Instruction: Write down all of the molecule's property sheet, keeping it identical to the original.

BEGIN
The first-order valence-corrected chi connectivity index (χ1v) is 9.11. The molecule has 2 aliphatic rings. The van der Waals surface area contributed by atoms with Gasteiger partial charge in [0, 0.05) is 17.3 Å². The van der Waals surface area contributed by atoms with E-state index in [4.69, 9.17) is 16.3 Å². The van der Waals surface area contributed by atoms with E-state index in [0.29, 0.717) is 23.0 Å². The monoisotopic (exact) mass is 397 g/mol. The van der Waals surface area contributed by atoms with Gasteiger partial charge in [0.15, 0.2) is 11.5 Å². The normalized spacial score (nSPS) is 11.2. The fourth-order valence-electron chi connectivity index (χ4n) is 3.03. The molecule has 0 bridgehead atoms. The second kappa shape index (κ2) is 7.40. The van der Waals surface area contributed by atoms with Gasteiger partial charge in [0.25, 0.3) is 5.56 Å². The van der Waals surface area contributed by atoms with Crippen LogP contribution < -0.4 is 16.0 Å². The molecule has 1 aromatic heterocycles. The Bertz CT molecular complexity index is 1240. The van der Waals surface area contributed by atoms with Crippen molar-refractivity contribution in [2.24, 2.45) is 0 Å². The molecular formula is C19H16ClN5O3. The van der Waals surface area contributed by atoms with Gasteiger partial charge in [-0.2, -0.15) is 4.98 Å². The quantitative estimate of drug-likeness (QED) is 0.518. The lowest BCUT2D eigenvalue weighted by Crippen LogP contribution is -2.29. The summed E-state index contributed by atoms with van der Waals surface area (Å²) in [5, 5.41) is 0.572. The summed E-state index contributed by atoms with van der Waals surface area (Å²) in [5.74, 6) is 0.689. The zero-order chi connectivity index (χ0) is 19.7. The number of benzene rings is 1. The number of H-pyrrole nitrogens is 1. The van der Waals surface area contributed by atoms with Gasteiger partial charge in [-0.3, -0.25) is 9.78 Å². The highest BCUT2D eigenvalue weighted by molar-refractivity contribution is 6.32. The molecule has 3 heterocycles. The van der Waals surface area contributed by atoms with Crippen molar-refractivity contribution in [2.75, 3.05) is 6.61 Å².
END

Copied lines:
The first-order valence-corrected chi connectivity index (χ1v) is 9.11. The molecule has 2 aliphatic rings. The van der Waals surface area contributed by atoms with Gasteiger partial charge in [0, 0.05) is 17.3 Å². The van der Waals surface area contributed by atoms with E-state index in [4.69, 9.17) is 16.3 Å². The van der Waals surface area contributed by atoms with E-state index in [0.29, 0.717) is 23.0 Å². The monoisotopic (exact) mass is 397 g/mol. The van der Waals surface area contributed by atoms with Gasteiger partial charge in [0.15, 0.2) is 11.5 Å². The normalized spacial score (nSPS) is 11.2. The fourth-order valence-electron chi connectivity index (χ4n) is 3.03. The molecule has 0 bridgehead atoms. The second kappa shape index (κ2) is 7.40. The van der Waals surface area contributed by atoms with Gasteiger partial charge in [0.25, 0.3) is 5.56 Å². The van der Waals surface area contributed by atoms with Crippen LogP contribution < -0.4 is 16.0 Å². The molecule has 1 aromatic heterocycles. The Bertz CT molecular complexity index is 1240. The van der Waals surface area contributed by atoms with Crippen molar-refractivity contribution in [2.24, 2.45) is 0 Å². The molecular formula is C19H16ClN5O3. The van der Waals surface area contributed by atoms with Gasteiger partial charge in [-0.2, -0.15) is 4.98 Å². The quantitative estimate of drug-likeness (QED) is 0.518. The lowest BCUT2D eigenvalue weighted by Crippen LogP contribution is -2.29. The summed E-state index contributed by atoms with van der Waals surface area (Å²) in [5, 5.41) is 0.572. The summed E-state index contributed by atoms with van der Waals surface area (Å²) in [5.74, 6) is 0.689. The zero-order chi connectivity index (χ0) is 19.7. The number of benzene rings is 1. The number of H-pyrrole nitrogens is 1. The van der Waals surface area contributed by atoms with Gasteiger partial charge in [-0.3, -0.25) is 9.78 Å². The highest BCUT2D eigenvalue weighted by molar-refractivity contribution is 6.32. The molecule has 3 heterocycles. The van der Waals surface area contributed by atoms with Crippen molar-refractivity contribution in [2.75, 3.05) is 6.61 Å².